Do you know your blood pressure numbers?

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Knowing your blood pressure numbers should be as important as knowing your height and weight as what you don’t know about the ins and outs of your blood pressure could be very harmful.

Every year 125,000 adults suffer a heart attack or stroke due to high blood pressure. We’ve recently had #KnowYourNumbers week which aims to raise awareness around the importance of knowing your blood pressure and taking the necessary action to reach and maintain a healthy blood pressure.

The awareness campaign started in 2001 and helped more than 1.5 million people get their blood pressure checked and even had its success rewarded in the past with a Charity Award for healthcare.

The ins & outs of blood pressure

When the blood pumps around your body it provides the energy and oxygen your body needs. Your blood pressure reading is a measure of the blood flow combined with the resistance of your artery walls. Having high blood pressure means that your heart is working harder than it is supposed to and your arteries have narrowed which in turn increases the risk of a heart attack.

Approximately one in four men and one in five women aged between 35-44 have high blood pressure and falling into the overweight category with their BMI can be a factor.

There are no signs or symptoms of high blood pressure which adds additional emphasis on the importance of keeping on top of getting regular checks. Just because you might feel fine, don’t put off popping to the doctors and getting checked. Most doctors have the facilities to do this without an appointment, or you can purchase your own machine from a pharmacy.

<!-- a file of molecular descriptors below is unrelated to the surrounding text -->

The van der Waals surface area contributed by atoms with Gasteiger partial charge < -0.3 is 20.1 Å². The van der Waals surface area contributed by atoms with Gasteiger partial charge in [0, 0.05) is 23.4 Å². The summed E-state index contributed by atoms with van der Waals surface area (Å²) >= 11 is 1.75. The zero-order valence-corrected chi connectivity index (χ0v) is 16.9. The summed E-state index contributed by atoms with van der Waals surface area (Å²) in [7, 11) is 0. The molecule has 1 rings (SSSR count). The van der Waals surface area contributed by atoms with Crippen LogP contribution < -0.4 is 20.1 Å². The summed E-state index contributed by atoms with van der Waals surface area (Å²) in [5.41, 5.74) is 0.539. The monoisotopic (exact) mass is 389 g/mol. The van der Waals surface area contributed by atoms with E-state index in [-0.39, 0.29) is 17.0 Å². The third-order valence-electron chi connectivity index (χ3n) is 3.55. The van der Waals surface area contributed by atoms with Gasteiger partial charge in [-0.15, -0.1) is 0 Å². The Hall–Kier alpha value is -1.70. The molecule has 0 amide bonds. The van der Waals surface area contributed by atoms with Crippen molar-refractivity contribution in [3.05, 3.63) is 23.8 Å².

Unless you are told otherwise, your blood pressure reading should be below 140 over 90. These numbers reflect the pressure your heart reaches when it is contracting and pumping blood, and the lower number represents your relaxed heartbeat.

How can I improve my blood pressure?

By remaining healthy in all areas of your life you lower your risk of a heart attack or stroke, amongst other illnesses, but a healthy blood pressure can have a direct impact on keeping these issues at bay.

So how do you do that? 5 key things have an impact on your healthy lifestyle:

  • Eating a healthy diet
  • Keeping a healthy weight
  • Remaining active
  • Not smoking
  • Limiting your alcohol intake

The British Heart Foundation recommend everyone over 40 gets their blood pressure taken professionally as part of their annual health check.

What can cause high blood pressure?

Your blood pressure can increase if:

  • You don’t do enough physical activity
  • You are overweight
  • You eat too much salt in your diet
  • You drink too much alcohol on a regular basis
  • You have a family history of high blood pressure

The aim of this awareness week is to educate about the problems that high blood pressure can cause, and the importance of getting a regular check-up.

Health Shield members can get assistance in improving their diet and exercise regime within the mywellness section of the Members’ Area.

If you are attending the Employee Benefits Exhibition this October in London, visit our stand 654 and take part in a free mini health check.

Sources:

https://www.cdc.gov/features/highbloodpressure/index.html

https://www.drinkaware.co.uk/alcohol-facts/health-effects-of-alcohol/effects-on-the-body/alcohol-and-blood-pressure/?gclid=EAIaIQobChMI76f2-bWp1QIVZpPtCh0FcQ6VEAAYAiAAEgK6GfD_BwE

http://www.bloodpressureuk.org/microsites/kyn/Home/AboutKYN

http://www.bloodpressureuk.org/microsites/kyn/Home/AboutKYN/BPbasics

https://www.bhf.org.uk/heart-health/risk-factors/high-blood-pressure

https://www.awarenessdays.com/awareness-days-calendar/know-numbers-week-blood-pressure-uk-2017/